Noonan now refusing to burn Anglo bondholders
Minister's repayment U-turn allegedly driven by the European Central Bank
Finance Minister Michael Noonan has ruled out burning senior bondholders in Anglo Irish Bank, despite earlier indications that he would seek to do so, the Sunday Independent can reveal.
It is believed, according to well-placed sources, that the decision not to burn the Anglo bondholders is being driven once again by the European Central Bank.
Last week's Central Bank review of Anglo Irish Bank and Irish Nationwide has found no need for the State to inject additional money into the two institutions. The Central Bank's independent review had come in line with the previous assessments, which were carried out last September.
Following comments by Financial Regulator Matthew Elderfield in April that losses would be imposed if more taxpayer's money was needed for Anglo and Nationwide, there was an impression given to the markets that if no more money was needed then the bondholders would be paid back in full.
That situation has been confirmed by the Department of Finance, and as a result senior bondholders at Anglo, totalling €3.4bn, will not be burnt and will be paid back in full.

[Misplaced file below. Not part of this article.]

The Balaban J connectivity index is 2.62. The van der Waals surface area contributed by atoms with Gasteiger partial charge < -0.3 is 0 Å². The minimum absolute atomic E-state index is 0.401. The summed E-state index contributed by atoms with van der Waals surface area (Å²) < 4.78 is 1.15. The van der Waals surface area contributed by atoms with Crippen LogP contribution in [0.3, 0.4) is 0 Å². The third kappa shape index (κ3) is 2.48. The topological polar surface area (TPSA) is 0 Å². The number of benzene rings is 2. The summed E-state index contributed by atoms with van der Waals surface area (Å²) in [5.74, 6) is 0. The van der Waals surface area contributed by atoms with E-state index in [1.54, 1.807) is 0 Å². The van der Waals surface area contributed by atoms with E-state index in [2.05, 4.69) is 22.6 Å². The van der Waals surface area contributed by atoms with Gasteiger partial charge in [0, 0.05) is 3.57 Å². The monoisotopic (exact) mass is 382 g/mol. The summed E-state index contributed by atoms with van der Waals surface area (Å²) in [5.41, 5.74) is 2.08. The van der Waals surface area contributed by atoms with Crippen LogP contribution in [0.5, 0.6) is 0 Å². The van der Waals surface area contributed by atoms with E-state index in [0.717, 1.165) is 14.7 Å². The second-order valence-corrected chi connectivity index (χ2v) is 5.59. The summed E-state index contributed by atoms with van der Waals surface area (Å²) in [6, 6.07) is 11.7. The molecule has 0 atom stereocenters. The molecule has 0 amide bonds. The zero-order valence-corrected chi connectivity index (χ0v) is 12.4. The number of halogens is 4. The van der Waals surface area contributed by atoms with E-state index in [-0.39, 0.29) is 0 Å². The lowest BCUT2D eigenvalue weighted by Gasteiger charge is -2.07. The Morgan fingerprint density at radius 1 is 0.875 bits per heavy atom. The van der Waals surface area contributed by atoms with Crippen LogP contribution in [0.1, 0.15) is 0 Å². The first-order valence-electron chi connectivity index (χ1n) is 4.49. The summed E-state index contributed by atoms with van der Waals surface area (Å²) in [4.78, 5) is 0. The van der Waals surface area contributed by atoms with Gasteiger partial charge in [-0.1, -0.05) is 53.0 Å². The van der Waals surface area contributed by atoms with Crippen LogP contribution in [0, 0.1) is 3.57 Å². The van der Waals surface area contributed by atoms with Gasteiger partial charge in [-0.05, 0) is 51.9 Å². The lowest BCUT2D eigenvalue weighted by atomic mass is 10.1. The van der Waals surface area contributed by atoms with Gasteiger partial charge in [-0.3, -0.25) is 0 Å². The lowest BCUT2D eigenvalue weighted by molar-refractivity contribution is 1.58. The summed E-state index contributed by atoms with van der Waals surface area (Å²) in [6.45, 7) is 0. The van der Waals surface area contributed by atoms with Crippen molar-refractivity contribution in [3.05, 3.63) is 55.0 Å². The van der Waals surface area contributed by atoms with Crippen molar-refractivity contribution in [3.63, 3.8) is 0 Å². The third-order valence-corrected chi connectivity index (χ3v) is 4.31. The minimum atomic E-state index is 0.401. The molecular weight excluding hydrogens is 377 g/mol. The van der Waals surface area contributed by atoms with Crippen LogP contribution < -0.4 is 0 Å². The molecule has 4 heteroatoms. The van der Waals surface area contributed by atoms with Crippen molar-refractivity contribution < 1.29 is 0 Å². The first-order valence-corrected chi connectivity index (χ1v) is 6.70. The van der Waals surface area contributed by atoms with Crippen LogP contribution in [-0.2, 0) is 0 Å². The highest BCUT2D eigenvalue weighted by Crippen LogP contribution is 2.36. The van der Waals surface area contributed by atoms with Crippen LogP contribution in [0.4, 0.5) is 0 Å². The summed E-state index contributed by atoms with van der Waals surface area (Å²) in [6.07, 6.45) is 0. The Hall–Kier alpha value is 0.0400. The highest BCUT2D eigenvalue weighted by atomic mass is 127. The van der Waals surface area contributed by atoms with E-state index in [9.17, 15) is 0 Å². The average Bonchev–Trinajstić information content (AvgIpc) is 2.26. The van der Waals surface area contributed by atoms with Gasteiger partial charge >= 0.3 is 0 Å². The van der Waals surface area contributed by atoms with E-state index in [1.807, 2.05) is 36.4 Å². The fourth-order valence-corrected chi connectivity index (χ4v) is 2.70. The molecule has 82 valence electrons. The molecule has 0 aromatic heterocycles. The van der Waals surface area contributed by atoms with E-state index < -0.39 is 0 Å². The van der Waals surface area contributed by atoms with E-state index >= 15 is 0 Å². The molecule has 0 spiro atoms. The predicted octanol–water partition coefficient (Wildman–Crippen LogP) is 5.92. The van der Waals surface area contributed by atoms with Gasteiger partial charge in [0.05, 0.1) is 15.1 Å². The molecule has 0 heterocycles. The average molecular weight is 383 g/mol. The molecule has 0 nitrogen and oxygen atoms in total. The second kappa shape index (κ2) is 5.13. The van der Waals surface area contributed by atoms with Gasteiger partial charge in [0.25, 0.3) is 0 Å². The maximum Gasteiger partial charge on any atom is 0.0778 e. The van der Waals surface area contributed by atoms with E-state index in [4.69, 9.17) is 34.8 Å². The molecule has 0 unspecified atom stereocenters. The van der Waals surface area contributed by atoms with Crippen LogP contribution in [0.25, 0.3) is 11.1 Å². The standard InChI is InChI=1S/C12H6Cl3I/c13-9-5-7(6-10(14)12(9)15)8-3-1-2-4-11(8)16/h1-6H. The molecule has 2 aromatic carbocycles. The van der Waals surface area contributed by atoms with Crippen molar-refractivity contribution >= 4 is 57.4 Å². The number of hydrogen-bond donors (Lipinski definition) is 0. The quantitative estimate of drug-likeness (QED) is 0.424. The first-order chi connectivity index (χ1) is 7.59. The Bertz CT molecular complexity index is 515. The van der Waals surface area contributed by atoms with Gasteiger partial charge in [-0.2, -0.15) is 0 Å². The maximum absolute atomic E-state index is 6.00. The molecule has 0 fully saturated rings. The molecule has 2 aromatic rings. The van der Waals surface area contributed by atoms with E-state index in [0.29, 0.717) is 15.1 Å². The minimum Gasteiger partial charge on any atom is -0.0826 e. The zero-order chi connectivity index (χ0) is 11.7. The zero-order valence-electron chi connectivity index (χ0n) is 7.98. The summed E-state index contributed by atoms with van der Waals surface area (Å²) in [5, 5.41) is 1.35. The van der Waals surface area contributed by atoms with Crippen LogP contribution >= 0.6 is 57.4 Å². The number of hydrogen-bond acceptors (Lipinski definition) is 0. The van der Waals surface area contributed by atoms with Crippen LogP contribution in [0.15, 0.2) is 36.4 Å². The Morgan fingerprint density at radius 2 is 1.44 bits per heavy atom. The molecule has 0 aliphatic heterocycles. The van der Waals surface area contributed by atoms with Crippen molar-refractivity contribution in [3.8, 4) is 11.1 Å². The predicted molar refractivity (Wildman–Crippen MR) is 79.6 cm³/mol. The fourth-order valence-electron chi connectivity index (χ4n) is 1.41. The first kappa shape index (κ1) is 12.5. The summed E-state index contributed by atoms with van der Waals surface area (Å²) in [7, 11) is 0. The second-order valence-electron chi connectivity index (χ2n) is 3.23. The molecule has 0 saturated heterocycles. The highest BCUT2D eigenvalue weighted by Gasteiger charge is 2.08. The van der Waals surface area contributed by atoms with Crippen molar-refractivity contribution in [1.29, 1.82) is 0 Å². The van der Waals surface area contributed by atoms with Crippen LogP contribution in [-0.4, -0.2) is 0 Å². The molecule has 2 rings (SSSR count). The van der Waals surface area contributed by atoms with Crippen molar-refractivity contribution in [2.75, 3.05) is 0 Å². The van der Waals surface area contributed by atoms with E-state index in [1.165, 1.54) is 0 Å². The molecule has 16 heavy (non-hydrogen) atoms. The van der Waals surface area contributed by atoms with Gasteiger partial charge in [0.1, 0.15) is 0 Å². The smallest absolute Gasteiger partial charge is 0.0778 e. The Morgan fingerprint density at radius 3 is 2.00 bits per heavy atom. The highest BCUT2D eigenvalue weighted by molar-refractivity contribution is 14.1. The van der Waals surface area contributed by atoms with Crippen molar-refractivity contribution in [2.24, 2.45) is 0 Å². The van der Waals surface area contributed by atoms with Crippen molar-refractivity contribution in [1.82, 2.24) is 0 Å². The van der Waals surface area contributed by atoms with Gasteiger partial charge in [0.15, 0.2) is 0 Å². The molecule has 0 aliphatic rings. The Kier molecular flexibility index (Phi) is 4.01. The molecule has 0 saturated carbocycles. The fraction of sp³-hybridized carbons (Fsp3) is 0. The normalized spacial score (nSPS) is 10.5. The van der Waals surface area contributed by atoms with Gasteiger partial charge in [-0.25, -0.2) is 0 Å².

Last September, it was estimated that Anglo would need an additional €6.4bn to cope with losses from bad loans, while Irish Nationwide would need another €2.7bn. This brought the total state capital provided since 2009 to €29.3bn and €5.4bn respectively.
The latest review, carried out by BlackRock Solutions, which undertook stress tests of the other Irish banks earlier this year, had looked at Irish Nationwide's mortgage, commercial property and other lending books.
This was because no independent review of INBS had been carried out for more than a year. BlackRock found that the previous estimates were 'robust'.
As the Anglo estimates were more recent, BlackRock carried out a review of the approach and the results and concluded the previous results were 'reasonable'.
Bank of Ireland is offering to buy back debt from subordinated bondholders for 10 per cent or 20 per cent of its original value. The offer is part of the bank's efforts to raise €5.2bn to meet the Central Bank's capital target.
BoI revealed plans to impose losses on the bondholders last Tuesday and released more details on Friday on the offer relating to €2.6bn of debt. Analysts estimate that the bank will raise about €2bn from the liability management exercise.
On Tuesday, the High Court will hear the case of AIB subordinated bondholders Aurelius Capital Management, who are suing Mr Noonan over his plans to impose losses.
This follows the withdrawal of a similar case taken by Abadi Securities, who had also objected to Mr Noonan's plans. Mr Noonan said the withdrawal of the case was a "vindication of his policy".